Search tips
Search criteria 


Logo of headpainSpringerOpen.comSubmit OnlineRegisterThis journalThis article
J Headache Pain. Aug 2004; 5(2): 131–136.
PMCID: PMC3451616
Decreasing the minimal duration of the attack to 1 hour: is this sufficient to increase the sensitivity of the ICHD-II diagnostic criteria for migraine in childhood?
Marco A. Arruda,corresponding author Carlos A. Bordini, Marcelo C. Ciciarelli, and José G. Speciali
Department of Neurology, Ribeirão Preto Medical School, São Paulo, Brazil
Marco A. Arruda, brheadache/at/
corresponding authorCorresponding author.
Received December 18, 2003; Accepted March 12, 2004.
We applied the second edition of the International Classification of Headache Disorders (ICHD-II) in 417 children (age range, 2–12 years) with chronic headaches attending a pediatric headache clinic. The initial diagnosis was made according to the ICHD-II while the final diagnosis was, based on the longitudinal intuitive clinical diagnosis (LICD), deemed to be the gold standard. The diagnosis of migraine without aura had a sensitivity of 52%, a specificity of 100% and a positive predictive value of 100%; for the diagnosis of migraine (at the one-digit level) these values were 87%, 100% and 100%, respectively. The ICHD-II criteria for migraine without aura have high specificity but low sensitivity in childhood, even considering the minimal duration of the attacks to be 1 hour. Other factors, such as the existence of subgroup 2.4 (probable tension-type headache), are responsible for the low sensitivity of ICHD-II criteria for the diagnosis of migraine without aura in patients of this age group.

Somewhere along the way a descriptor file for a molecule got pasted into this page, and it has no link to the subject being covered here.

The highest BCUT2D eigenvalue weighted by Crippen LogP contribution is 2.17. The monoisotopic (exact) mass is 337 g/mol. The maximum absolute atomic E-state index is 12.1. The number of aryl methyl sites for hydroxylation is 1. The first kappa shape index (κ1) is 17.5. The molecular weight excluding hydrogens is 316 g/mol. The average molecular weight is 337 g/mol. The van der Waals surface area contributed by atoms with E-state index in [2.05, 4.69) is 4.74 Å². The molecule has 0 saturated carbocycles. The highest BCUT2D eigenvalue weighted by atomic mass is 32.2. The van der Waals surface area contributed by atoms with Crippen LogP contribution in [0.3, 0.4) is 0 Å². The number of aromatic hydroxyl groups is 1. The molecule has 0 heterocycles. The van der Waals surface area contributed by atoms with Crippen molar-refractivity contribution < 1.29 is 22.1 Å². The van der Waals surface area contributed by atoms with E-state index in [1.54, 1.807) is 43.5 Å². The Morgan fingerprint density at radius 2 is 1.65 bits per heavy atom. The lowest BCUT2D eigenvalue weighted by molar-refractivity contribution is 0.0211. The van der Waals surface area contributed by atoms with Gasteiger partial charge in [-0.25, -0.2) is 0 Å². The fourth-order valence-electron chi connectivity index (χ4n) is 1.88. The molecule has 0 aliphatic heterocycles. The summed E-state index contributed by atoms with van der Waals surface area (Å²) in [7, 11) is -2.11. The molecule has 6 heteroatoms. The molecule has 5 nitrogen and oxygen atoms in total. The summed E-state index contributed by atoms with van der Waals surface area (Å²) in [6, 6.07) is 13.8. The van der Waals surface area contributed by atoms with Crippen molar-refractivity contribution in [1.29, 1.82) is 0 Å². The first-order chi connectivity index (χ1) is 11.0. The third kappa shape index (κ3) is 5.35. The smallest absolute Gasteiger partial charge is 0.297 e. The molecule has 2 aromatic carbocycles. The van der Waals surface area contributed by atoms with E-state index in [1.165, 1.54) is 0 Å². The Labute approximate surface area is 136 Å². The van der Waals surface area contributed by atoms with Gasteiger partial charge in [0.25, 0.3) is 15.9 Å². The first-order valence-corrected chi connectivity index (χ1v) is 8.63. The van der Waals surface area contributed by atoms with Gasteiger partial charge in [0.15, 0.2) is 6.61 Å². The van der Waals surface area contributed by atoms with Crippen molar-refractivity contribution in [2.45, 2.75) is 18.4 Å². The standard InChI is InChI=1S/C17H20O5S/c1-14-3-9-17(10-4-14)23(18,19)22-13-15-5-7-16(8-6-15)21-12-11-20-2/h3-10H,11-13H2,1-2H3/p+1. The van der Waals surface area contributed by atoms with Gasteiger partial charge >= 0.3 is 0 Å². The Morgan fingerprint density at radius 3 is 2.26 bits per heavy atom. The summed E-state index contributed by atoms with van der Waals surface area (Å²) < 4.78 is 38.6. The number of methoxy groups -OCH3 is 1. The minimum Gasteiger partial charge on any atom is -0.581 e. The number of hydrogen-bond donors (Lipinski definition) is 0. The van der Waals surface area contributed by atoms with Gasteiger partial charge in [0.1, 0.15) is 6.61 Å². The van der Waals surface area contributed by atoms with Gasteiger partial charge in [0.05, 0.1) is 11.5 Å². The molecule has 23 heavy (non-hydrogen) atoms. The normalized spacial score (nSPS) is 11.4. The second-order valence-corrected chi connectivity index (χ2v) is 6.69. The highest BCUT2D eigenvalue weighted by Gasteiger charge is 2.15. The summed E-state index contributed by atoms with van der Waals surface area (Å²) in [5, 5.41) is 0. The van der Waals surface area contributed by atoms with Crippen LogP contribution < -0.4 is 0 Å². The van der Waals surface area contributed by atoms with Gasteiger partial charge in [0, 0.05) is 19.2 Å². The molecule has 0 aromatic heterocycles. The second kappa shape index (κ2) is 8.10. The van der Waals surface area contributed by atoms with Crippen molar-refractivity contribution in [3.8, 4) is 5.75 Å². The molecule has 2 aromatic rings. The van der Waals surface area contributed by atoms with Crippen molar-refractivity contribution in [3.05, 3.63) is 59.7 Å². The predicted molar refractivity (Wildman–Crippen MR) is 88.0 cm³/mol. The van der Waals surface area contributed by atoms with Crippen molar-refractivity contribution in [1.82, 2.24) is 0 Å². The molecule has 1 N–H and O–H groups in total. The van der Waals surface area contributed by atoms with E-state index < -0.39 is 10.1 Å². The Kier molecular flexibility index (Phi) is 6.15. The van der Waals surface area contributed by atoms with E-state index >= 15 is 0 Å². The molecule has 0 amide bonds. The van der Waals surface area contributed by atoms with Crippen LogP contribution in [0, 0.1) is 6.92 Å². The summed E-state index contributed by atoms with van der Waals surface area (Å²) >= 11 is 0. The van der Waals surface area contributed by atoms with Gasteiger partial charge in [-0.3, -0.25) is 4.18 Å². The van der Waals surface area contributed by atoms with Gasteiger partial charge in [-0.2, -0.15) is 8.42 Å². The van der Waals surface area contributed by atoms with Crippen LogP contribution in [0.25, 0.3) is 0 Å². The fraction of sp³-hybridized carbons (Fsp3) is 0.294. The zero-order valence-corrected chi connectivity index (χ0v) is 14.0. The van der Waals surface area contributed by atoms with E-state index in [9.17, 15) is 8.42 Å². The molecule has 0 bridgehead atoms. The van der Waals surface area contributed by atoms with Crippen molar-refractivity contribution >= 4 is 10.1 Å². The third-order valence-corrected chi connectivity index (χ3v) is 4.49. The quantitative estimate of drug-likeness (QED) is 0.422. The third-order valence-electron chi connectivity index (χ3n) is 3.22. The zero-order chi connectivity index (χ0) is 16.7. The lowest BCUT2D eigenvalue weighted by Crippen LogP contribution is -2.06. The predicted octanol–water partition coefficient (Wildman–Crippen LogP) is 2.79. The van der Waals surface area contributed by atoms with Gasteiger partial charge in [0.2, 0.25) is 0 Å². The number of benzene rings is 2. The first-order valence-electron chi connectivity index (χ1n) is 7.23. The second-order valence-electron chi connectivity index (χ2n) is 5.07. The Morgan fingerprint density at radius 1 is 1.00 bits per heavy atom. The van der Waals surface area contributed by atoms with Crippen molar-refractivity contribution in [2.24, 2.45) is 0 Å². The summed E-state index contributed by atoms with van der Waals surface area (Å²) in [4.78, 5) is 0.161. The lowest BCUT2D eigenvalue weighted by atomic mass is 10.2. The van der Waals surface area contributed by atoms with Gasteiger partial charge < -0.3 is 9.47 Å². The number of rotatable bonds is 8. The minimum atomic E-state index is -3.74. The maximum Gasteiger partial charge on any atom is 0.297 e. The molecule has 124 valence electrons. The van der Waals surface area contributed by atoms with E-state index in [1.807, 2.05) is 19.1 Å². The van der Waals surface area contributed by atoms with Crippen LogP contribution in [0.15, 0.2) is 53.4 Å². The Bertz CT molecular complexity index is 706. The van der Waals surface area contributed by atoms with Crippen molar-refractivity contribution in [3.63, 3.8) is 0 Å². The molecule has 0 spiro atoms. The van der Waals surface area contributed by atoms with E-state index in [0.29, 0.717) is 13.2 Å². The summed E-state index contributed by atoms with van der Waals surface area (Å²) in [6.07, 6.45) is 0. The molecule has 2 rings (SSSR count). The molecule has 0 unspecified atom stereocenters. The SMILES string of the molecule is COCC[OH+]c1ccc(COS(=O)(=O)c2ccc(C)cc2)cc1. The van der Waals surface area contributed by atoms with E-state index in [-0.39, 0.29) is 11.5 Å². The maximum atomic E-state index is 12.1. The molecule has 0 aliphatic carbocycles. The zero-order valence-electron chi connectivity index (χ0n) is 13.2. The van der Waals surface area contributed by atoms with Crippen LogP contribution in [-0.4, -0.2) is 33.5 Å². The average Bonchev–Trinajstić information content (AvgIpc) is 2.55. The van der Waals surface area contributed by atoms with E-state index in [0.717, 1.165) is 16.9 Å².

Full Text
The Full Text of this article is available as a PDF (97K).
Articles from The Journal of Headache and Pain are provided here courtesy of